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What about tires? I was wondering about if the 2500 and the 1500 have the same tires,
size and rating. I have seen pictures on the web of Pm's with small tires. Could this be
possible? Or am I seeing things?
 

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There are conflicting publications on gear ratios out there. Some documents from Ram stated all gear ratios were the same. So, I'm not sure what is true.
The diesels all have the same final drive ratio. The gas version has 3 options.

What about tires? I was wondering about if the 2500 and the 1500 have the same tires,
size and rating. I have seen pictures on the web of Pm's with small tires. Could this be
possible? Or am I seeing things?
They all use the same Continental Vanco tires. I like them a lot. They have a higher load rating than most E rated tires in the US but they are really expensive. About $250 each!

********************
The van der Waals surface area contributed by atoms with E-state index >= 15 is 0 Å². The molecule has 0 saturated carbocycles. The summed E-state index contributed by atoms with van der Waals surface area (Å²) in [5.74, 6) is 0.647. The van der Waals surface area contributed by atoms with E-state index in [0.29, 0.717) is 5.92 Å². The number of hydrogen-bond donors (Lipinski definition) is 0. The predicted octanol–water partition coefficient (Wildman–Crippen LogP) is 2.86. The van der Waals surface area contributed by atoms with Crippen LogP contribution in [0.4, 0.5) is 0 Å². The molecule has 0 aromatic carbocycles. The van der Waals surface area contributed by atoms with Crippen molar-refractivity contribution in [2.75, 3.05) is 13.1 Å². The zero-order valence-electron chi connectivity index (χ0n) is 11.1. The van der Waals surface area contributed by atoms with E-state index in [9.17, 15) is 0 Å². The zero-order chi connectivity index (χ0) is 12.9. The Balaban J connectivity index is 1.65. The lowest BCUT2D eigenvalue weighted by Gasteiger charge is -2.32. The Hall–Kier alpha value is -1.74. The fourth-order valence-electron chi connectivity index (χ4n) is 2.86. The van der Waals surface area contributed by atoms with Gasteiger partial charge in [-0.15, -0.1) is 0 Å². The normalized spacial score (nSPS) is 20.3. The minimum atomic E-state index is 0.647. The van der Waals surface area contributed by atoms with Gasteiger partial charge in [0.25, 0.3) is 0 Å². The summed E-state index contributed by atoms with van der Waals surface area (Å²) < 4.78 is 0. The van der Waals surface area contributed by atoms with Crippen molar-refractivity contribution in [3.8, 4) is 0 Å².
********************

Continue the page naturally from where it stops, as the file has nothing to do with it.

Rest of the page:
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I have a 1500, 136, high roof. Bought it new March 1, 2014. I have just over 21,000 miles on the odometer. 95% highway use from Chicago south thru Tennessee mountains and Georgia area. If I make the trip with about 500lbs loaded in the van I can expect to get around 21mpg. I have gotten as high as 25mpg if I slow down and maintain 65mph without a head wind (535 miles , 21.3 gallons) on a couple occasions. The van will rarely down shift unless it's a steep hill or heavy head wind, no issue at all. The taller gear ratio is awesome for great fuel mileage. I also tow a trailer some of the time. Total weight for the 6x12 trailer is 2,500 lbs. I typically get 18.8 mpg while towing at 65mph. It can drop by 1 to 1.5mpg with headwind and at times it increases slightly but mid 18's is the norm. Towing on up hills will down shift , very reasonable if bigger uphill, but even with a lower final ratio it would down shift. I think your fuel mileage with a lower final gear, 2500 or 3500, will drop your fuel mileage by 1 or 2 mpg.